E-COMMERCE company Shopee Philippines said it is working with the Department of Trade and Industry (DTI) to remove overpriced N95 and N88 masks from its platform.

DTI said in a statement on Monday that Shopee was the first online shopping company to respond to a DTI request not to sell overpriced masks.

“We commend Shopee for immediately heeding our call. The cooperation of online shopping companies is very important in preventing unscrupulous individuals from taking advantage of consumers for their own profit,” DTI-Consumer Protection Group Undersecretary Ruth B. Castelo said.

DTI’s Philippine International Trading Corp. has been facing difficulties in procuring face masks from overseas as local supply dwindles due to the spread of the coronavirus, leading the agency to reach out to domestic manufacturer MedTecs to increase production.

The department is now allowing a higher price ceiling of P16 for surgical masks after raw material prices rose.

The Department of Health said the suggested retail price of N95 masks is P45 to P105 each.

Trade Secretary Ramon M. Lopez last week said e-commerce sites face a P300,000 fine if they carry overpriced masks.

In its statement Monday, DTI said Shopee has been monitoring sellers of overpriced masks on its platform to ensure they comply with the price recommendations of the Department of Health.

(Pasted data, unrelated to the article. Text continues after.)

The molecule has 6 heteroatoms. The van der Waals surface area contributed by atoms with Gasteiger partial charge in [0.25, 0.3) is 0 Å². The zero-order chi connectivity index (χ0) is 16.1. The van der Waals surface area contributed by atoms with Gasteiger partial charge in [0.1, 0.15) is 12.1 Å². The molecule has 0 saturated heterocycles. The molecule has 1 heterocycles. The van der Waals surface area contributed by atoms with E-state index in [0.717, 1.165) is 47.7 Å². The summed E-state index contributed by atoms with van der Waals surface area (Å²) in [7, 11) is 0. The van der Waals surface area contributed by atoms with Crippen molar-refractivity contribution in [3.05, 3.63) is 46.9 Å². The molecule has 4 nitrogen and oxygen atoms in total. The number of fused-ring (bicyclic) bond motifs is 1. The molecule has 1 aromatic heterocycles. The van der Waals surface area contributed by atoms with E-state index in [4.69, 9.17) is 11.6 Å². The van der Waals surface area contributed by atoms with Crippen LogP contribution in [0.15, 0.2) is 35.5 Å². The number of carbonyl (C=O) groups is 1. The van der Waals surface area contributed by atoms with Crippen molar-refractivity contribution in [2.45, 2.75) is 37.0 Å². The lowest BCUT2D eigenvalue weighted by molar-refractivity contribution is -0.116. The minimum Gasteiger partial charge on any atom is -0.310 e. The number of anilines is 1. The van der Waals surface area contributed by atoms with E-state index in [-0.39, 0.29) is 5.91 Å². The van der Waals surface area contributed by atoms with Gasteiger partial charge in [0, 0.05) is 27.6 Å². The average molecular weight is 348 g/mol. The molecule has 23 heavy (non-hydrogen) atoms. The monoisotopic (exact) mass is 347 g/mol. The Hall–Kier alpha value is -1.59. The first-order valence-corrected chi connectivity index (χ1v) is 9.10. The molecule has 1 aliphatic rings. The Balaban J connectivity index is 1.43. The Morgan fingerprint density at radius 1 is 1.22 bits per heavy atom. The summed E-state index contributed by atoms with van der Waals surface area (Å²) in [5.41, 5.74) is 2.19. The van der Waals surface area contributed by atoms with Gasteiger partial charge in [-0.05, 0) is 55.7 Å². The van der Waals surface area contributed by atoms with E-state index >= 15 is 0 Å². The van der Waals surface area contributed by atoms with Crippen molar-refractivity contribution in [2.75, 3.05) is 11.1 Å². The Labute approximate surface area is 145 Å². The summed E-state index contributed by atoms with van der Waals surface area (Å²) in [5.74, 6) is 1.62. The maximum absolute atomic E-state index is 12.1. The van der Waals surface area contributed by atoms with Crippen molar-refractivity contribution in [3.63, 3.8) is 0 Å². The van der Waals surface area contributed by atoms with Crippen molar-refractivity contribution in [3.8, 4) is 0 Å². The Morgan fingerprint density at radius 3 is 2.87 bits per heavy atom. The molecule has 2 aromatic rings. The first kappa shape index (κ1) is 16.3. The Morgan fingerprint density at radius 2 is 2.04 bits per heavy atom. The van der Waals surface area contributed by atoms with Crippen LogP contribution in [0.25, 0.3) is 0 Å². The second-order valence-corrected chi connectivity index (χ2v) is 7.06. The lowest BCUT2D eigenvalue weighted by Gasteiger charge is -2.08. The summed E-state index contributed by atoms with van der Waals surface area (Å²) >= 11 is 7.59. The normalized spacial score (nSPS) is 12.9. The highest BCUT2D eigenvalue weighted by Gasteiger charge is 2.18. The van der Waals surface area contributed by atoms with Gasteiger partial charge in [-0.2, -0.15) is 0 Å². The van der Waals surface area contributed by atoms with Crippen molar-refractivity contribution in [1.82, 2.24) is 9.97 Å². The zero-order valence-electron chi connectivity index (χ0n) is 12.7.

“The DTI is calling on the rest of the online shopping companies to follow suit. With confirmed cases of novel coronavirus in the country, consumer demand rose for N95 and N88 masks,” DTI said.

“Having low to no stocks of masks in physical retail stores, e-Commerce platforms have become the alternative for consumers, making the cooperation between government and online retailers more crucial in ensuring public access to reasonably-priced basic essential medical supplies in the market.”

The World Health Organization recently said that masks are not always useful to protect members of the public who are healthy, and priority should be given to health workers and those who are sick. — Jenina P. Ibañez